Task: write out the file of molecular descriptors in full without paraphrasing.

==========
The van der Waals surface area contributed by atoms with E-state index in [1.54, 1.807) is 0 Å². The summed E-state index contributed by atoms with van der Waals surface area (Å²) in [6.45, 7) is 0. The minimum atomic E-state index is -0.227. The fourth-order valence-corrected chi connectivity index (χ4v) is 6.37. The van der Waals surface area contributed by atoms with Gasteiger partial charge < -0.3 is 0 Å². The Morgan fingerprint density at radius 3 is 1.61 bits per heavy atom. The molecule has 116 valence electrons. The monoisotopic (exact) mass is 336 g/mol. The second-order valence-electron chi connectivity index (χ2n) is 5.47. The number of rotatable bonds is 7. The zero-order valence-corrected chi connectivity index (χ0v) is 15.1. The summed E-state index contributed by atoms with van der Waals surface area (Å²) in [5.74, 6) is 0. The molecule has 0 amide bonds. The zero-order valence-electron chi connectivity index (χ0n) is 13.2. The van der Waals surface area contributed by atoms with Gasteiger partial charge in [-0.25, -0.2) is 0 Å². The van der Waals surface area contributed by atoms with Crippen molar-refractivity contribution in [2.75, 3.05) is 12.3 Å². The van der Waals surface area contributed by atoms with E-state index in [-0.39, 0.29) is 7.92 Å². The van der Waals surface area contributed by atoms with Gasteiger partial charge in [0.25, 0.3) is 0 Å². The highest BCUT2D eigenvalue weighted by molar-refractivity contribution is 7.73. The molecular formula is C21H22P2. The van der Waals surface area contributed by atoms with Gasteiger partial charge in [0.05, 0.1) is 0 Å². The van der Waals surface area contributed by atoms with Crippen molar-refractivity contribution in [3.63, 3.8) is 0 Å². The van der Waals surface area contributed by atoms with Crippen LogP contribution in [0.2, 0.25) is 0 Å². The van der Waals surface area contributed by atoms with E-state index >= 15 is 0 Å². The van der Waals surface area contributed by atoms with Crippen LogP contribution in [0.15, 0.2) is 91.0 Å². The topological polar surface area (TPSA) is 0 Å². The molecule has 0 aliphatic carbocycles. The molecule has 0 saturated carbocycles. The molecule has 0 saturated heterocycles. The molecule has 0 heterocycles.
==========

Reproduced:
The van der Waals surface area contributed by atoms with E-state index in [1.54, 1.807) is 0 Å². The summed E-state index contributed by atoms with van der Waals surface area (Å²) in [6.45, 7) is 0. The minimum atomic E-state index is -0.227. The fourth-order valence-corrected chi connectivity index (χ4v) is 6.37. The van der Waals surface area contributed by atoms with Gasteiger partial charge < -0.3 is 0 Å². The Morgan fingerprint density at radius 3 is 1.61 bits per heavy atom. The molecule has 116 valence electrons. The monoisotopic (exact) mass is 336 g/mol. The second-order valence-electron chi connectivity index (χ2n) is 5.47. The number of rotatable bonds is 7. The zero-order valence-corrected chi connectivity index (χ0v) is 15.1. The summed E-state index contributed by atoms with van der Waals surface area (Å²) in [5.74, 6) is 0. The molecule has 0 amide bonds. The zero-order valence-electron chi connectivity index (χ0n) is 13.2. The van der Waals surface area contributed by atoms with Gasteiger partial charge in [-0.25, -0.2) is 0 Å². The van der Waals surface area contributed by atoms with Crippen molar-refractivity contribution in [2.75, 3.05) is 12.3 Å². The van der Waals surface area contributed by atoms with E-state index in [-0.39, 0.29) is 7.92 Å². The van der Waals surface area contributed by atoms with Gasteiger partial charge in [0.25, 0.3) is 0 Å². The highest BCUT2D eigenvalue weighted by molar-refractivity contribution is 7.73. The molecular formula is C21H22P2. The van der Waals surface area contributed by atoms with Gasteiger partial charge in [0.05, 0.1) is 0 Å². The van der Waals surface area contributed by atoms with Crippen molar-refractivity contribution in [3.63, 3.8) is 0 Å². The van der Waals surface area contributed by atoms with Crippen LogP contribution in [0.2, 0.25) is 0 Å². The van der Waals surface area contributed by atoms with E-state index >= 15 is 0 Å². The van der Waals surface area contributed by atoms with Crippen LogP contribution in [0.15, 0.2) is 91.0 Å². The topological polar surface area (TPSA) is 0 Å². The molecule has 0 aliphatic carbocycles. The molecule has 0 saturated carbocycles. The molecule has 0 saturated heterocycles. The molecule has 0 heterocycles.